Of advocacy, risk, loss and holiday anxiety

I’m damn lucky.
I’m financially stable, secure in my facts, able to convey opinions and comfortable in the loss that comes with advocacy.

But as the holidays approach, I realize this places me in a seat of privilege that our students do not have but so desperately need.

For the last four months, college students across the country have done a deep dive into serious issues of violence, sexual assault, drugs and alcohol, race, police brutality and the right to basic civil liberties. As administrators, we have encouraged the dialogue and ability to have this conversation. We have championed opinions and told students they have ideas worth sharing.

Suddenly, students face a very real decision – share these stories and risk so much loss.
-What will your student say when their aunt claims “I don’t see anyone protesting black on black crimes. Besides, it should be #AllLivesMatter, not #BlackLivesMatter.”
-What will your student say when their dad claims “Well, of course she got raped. She shouldn’t have been so drunk or wearing a short skirt.”
-What will your student say when their grandfather claims “No one in my family is a faggot.”
-What will your student say when their brother claims “Of course the US is justified in the use of torture. Don’t you remember 9/11?”
-What will your student say when their best friend from high school claims “You’ve changed. You were more fun before you left for you college.”

Being true and authentic to one’s self has many real life consequences.
-Students face the very real situation of losing support from their family or friends.
-Students face the very real situation of being cut off financially from their family.
-Students face the very real situation of being disowned from their family.
-Students face the very real situation of becoming homeless during any break – winter/holiday break, spring break, summer, Thanksgiving.

I’m damn lucky. I can get a hotel room, rent a car and go back to my home in Boston. For my students, the conversation is more difficult.

Advocacy is hard. There is real risk and real loss associated with advocacy.

When a student tells you that they’re anxious about going home for the holidays, think about why. They may be facing significant loss.

Of advocacy, risk, loss and holiday anxiety

One year later…

I was walking through the Boston Common this morning and found myself gasping for air. I realized I hadn’t taken a breath since getting off of the train.

I took a moment by the pavilion and took a few deep breaths. For the first time in a year, I thought about breathing.

What happened April 15, 2013 took us all by surprise. No one could have known what would happen or what would come next. No one could know how we’d all react in the days, weeks and months to come.

I didn’t know while on vacation to Mackinac Island with my family I would have flashbacks due to a cannon being set off.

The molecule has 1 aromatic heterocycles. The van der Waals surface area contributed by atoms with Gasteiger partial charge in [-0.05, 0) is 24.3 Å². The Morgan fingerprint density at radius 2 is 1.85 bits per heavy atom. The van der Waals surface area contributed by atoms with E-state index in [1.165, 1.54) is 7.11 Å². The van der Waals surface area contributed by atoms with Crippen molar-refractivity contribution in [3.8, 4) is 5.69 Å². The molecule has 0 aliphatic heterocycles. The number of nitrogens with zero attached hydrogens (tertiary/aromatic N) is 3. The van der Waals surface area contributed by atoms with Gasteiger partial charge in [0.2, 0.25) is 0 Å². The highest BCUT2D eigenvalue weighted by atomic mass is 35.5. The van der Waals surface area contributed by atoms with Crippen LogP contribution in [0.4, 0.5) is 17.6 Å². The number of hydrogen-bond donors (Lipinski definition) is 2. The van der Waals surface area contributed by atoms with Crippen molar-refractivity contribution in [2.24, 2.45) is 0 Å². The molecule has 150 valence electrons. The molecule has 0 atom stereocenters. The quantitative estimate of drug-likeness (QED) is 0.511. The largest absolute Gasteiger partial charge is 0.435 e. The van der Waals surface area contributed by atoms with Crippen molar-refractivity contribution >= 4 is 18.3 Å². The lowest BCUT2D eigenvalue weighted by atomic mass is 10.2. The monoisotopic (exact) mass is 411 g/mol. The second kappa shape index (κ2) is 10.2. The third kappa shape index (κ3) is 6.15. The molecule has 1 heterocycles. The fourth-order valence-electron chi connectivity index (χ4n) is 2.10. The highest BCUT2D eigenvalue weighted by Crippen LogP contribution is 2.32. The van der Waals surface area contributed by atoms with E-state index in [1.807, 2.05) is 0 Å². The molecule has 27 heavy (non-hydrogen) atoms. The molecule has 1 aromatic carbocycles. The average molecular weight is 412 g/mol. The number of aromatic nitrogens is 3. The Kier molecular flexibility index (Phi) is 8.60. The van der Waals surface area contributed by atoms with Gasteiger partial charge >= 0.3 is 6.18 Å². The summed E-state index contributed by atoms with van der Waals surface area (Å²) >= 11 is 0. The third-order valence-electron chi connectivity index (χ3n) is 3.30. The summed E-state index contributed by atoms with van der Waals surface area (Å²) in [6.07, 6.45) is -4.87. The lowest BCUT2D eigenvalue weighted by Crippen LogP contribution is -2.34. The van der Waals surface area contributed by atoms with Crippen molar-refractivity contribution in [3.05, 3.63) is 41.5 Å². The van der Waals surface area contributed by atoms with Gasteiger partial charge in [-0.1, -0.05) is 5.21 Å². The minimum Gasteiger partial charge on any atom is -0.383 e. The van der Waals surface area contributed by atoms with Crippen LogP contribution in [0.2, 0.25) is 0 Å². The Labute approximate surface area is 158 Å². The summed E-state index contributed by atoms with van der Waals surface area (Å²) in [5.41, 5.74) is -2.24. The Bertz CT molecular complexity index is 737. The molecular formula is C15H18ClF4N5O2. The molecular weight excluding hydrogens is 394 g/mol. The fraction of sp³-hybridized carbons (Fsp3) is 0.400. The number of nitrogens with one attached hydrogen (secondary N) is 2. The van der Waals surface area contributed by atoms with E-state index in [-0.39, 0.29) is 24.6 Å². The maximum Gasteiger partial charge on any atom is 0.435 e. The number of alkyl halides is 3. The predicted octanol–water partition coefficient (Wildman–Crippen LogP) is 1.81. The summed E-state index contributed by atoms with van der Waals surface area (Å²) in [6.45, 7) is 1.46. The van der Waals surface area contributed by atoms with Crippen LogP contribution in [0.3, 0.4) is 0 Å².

I didn’t know the first time I walked by the finish line that I would need to vomit.
I didn’t know six months ago I would finally break down and cry about it… at a bar, of all places.
I didn’t know that opening TimeHop this morning would be as stressful as it was.
I didn’t know when I saw one of the Boston Strong founders this morning I would fight back tears as we hugged.

But, this is what I do know –
Two days after the bombing, I blogged about it and said “People come first.” I still believe this to be true. I believe this to be true with all of my heart.  I closed that blog with a quote that has been near and dear to my heart for almost 15 years –

“See, in all our searching, the only thing we’ve found that makes the emptiness bearable, is each other.”

-Carl Sagan

I know we’ve come together – friends, family members and strangers.
I know we’ve united and connected in meaningful and beautiful ways.
I know we’ve laughed and we’ve cried.
I know we were there for each other, arms open.
And I know our doors, our arms and our hearts are still open.

And today, I take a breath.

One year later…

An impostor no longer

True story – I’ve been hesitant to write for the better part of two months.

Two months ago, I wrote a blog post about how I have struggled for 20 years with anorexia. The comments came pouring in over email, facebook, twitter, text message and on this very blog. While the majority were supportive and encouraging, there were a few internet trolls who snuck in with awesome comments like:

“Real men don’t have anorexia.”

“I hope you starve to death, fag.”

Its fine. Those were most likely random internet trolls who stumbled across the blog. But then came the anon trolls who clearly knew me and followed me on twitter or facebook:

“So, your status about eating an entire pint of Ben & Jerrys was a lie?”

“Just another desperate grab for retweets.”

And suddenly, my voice was gone. The positive comments didn’t matter. I couldn’t write any more. Someone who knew me was trolling me. Was it worth the message? At that point, I decided no. It wasn’t worth it.